PS. Be sure to catch our conversation about gay media with Brotherhood’s executive producer Kevin Iwashina here.

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  • fredo777

    This description of the film is way too…descript.

    Spoiler alert.

  • jbran

    Daniel Villarreal has done a terrific job for you guys. His coverage has been so thoughtful and smart. This doesn’t even seem like a movie I’d normally be drawn to, but I’m thinking about it now.

  • Taylor Siluwé

    I will never understand why people humiliate themselves to join a frat, or gang. Maybe its because as an only-child and a loner, I always thought the rituals were extremely dumb.

    Having said that, this film seems like a must-see.

  • Mike

    Villareal has confused a women’s studies paper with a movie review. Spare us the political lectures and review the film. Also, dummy, Enron was corrupt but not an old boys network. One of the richest execs there was a woman and the CEO was only 37 years old. What a fool.

  • Yet Another

    A Fraternity creates very powerful interpersonal and group dynamics. It is a real head trip to experience pledging some fraternities and the power of the “new member education process” can really reveal character flaws and strengths that were previously unknown. I did things I never thought I’d be capable of, most good, some bad. And imagine as young closeted gay man how strong the allure of an unbreakable fraternal bond with ones peers could be. What is easily perceived as meaningless and rediculous to non-greeks are some of the most profound experiences of greeks lives.

    For instance, the tried and true and over-exposed ritual of passing an egg from pledge to pledge mouth to mouth and unbroken is a completely different experience when you’re on your back, frustrated at the previous 11 uncussesfull attempts, and convinced that this ritual reflects on your ability to overcome personal reservations, work as a team, and accomplish the impossible. Sounds lame I know, but thats not even a GOOD ritual.

  • Michael

    WTF? I come to Queerty to get queer news. I do not think a frat film being nonhomophobic qualifies as news.

  • D'oh, The Magnificent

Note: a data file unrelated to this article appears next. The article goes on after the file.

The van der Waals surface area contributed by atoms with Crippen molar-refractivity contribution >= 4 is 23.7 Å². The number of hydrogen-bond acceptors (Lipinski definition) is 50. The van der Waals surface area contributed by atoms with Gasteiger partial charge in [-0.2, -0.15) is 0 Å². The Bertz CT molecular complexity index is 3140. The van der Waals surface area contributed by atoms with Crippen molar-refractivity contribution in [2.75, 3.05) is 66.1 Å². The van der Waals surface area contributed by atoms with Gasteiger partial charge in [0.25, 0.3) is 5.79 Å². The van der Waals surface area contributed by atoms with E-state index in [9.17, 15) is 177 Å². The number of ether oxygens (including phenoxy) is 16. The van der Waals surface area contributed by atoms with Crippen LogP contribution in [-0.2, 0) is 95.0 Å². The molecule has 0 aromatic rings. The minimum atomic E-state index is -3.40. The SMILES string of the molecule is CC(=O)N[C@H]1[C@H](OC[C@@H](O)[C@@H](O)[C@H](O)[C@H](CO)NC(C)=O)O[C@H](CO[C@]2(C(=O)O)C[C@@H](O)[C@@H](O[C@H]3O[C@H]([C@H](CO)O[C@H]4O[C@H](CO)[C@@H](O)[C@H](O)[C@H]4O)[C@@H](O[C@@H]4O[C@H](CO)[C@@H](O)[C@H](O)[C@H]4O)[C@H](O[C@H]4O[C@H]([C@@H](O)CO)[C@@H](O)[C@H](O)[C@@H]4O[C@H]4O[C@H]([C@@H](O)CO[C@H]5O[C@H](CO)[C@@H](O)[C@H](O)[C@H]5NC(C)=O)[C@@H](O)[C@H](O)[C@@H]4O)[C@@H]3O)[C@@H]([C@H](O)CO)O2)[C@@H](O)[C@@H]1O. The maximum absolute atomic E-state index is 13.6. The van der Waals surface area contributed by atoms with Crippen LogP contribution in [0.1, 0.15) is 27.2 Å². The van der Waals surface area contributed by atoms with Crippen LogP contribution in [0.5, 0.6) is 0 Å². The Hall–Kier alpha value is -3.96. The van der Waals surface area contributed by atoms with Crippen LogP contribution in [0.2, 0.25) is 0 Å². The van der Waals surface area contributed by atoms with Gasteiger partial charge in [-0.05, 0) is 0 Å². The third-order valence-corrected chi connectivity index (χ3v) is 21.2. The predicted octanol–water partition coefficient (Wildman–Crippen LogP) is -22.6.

@Mike: old boys networks can include women. My friend worked at bear stearns, and she described it as an old boys network due to how women had to behave to get ahead. in other words, she had to be one of the boys. ie, if they came into talking about banging some chick, she was not supposed to respond to that.

  • doubter

    @Mike: perhaps you should rethink you’re definition of “old boys network”. Just because Skilling was 37 doesn’t mean he wasn’t part of it. Torches are passed from the old to the young in all social hierarchies at some point…if they were it would be a “DEAD boys network”… You sound intellectually obtuse.

    @Michael: i’m sure you’d much rather read about films like Basic Instinct and Silence of the Lambs that portray homosexuals as psychopaths. you’re not even intellectually obtuse..you’re coming off as a stark-raving idiot.

    I say props to Daniel Villarreal for writing about a film that uses traditional themes of male masculinity without using the homophobia inherent in the subject matter of which it explores.

    Having been in a fraternity myself (very gay friendly i might add) it’s refreshing to read about one that doesn’t involve the typical references to “fags” “queers” or the like in a derogatory manner. It may not be “all is rosy and right and let’s accept the gays”, but it sure beats hate-filled scenes of a 19 year old Montana boy being murdered…

  • hephaestion

    Now the homophobic film “Death at a Funeral” is coming out, and homophobic trailers are running all over TV. Sickening. And of all people James Marsden is associated with this atrocity.

  • jbran

    @Mike: I think maybe you’re the dummy. Film criticism often includes cultural parallels. Why don’t you stick to Rex Reed and People magazine review?


    So this is news because this movie doesn’t touch on homosexuality? Or because it doesn’t use homophobia as a caricature ingredient?


  • will

    Oh, yeah, ADORABLE is the word to describe Lou Taylor Pucci.